From the UCR News Article by Iqbal Pitalwala:
"A research team led by scientists at the University of California, Riverside, has outlined how the Zika virus, which constituted an epidemic threat in 2016, suppresses the immune system of its host.
The Zika virus, or ZIKV, spreads through mosquito bites and sexual intercourse. Currently, no approved vaccine or antivirals against ZIKV exist.
“Suppressing host immunity is a common strategy employed by viruses to achieve successful infection,” said Jikui Song, a professor of biochemistry at UCR, who co-led the study. “Our work provides valuable structural and functional information on the interaction between ZIKV and its host and offers a framework for the development of vaccines and antivirals.”
The study appears in Nature Structural & Molecular Biology.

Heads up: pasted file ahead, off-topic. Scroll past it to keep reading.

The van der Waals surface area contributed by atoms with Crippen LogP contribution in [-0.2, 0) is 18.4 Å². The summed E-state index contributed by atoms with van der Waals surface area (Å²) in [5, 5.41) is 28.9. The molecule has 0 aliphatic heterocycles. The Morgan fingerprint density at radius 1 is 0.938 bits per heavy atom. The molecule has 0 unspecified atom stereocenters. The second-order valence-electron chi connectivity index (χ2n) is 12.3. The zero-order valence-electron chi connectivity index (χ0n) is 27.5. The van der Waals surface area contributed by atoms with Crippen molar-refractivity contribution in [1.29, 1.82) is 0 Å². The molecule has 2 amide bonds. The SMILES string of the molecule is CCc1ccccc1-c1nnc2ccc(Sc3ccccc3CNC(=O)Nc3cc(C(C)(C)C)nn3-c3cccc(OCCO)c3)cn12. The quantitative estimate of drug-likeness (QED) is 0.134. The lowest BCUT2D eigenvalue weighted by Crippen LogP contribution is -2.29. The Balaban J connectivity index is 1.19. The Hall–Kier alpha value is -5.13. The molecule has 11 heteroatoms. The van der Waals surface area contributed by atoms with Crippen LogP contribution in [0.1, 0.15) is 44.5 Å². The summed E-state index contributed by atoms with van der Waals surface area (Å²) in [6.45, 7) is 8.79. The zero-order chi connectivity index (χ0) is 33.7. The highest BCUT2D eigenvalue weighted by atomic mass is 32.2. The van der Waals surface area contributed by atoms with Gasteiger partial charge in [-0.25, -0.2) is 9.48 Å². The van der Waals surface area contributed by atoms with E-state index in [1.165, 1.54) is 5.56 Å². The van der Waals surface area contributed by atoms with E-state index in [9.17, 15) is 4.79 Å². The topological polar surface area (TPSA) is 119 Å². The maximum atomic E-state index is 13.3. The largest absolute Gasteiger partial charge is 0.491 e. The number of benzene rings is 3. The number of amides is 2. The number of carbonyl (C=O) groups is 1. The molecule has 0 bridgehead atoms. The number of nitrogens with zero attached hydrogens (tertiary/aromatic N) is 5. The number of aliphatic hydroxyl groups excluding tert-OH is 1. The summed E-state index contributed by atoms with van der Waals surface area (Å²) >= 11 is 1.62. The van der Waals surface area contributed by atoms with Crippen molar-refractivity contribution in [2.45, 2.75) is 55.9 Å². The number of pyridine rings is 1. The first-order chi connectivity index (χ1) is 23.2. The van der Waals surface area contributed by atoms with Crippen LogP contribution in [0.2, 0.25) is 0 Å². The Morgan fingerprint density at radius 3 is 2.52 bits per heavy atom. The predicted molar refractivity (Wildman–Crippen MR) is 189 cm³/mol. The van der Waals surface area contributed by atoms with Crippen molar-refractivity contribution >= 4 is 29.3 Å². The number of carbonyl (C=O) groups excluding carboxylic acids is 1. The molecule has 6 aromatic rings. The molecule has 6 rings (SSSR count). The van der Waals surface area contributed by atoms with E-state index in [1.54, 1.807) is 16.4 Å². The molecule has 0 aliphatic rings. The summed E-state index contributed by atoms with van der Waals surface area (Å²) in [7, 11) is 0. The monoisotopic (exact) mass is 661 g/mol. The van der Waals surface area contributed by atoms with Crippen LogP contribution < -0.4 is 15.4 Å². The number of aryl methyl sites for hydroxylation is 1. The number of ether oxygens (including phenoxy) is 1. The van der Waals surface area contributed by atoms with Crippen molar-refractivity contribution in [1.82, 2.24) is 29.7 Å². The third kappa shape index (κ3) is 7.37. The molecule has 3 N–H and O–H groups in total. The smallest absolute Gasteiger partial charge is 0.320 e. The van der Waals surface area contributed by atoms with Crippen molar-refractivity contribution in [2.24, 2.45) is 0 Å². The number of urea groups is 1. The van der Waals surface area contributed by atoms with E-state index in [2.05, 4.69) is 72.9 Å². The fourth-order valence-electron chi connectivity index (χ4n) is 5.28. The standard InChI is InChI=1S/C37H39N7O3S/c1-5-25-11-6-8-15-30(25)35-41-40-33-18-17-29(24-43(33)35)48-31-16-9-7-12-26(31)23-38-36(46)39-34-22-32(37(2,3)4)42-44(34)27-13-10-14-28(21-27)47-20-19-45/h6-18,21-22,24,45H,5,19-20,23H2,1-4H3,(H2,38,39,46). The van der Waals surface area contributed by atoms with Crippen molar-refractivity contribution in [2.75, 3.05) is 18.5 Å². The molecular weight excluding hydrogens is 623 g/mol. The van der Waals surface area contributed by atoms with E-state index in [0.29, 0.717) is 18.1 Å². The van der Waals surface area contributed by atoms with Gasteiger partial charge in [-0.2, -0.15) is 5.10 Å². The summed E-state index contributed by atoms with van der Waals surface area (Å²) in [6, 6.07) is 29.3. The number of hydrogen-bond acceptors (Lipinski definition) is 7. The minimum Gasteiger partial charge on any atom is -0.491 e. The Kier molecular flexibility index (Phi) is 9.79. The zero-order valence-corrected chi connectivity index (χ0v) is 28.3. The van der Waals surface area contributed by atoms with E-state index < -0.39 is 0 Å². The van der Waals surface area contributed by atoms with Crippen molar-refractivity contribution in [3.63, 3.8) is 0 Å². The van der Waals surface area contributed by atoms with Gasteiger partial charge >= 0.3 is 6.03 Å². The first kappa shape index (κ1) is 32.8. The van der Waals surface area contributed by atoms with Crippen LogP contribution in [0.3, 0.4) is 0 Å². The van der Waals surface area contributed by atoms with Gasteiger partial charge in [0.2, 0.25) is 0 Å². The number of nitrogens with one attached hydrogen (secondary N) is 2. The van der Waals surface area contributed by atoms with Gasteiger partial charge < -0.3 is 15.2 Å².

Song explained the steps involved in suppressing the host immune response. ZIKV encounters the first line of defense by way of a type I interferon, or IFN, response in the host. Secreted by infected cells, IFNs are natural substances that help the host’s immune system fight infection. Once ZIKV infects the cell, it presents a nonstructural protein, NS5, which interacts with a key player in the type I IFN pathway: the STAT2 protein. The interaction between ZIKV NS5 and STAT2 degrades STAT2, which inhibits the type I IFN response."
The remainder of the article can be found at the UCR News site here.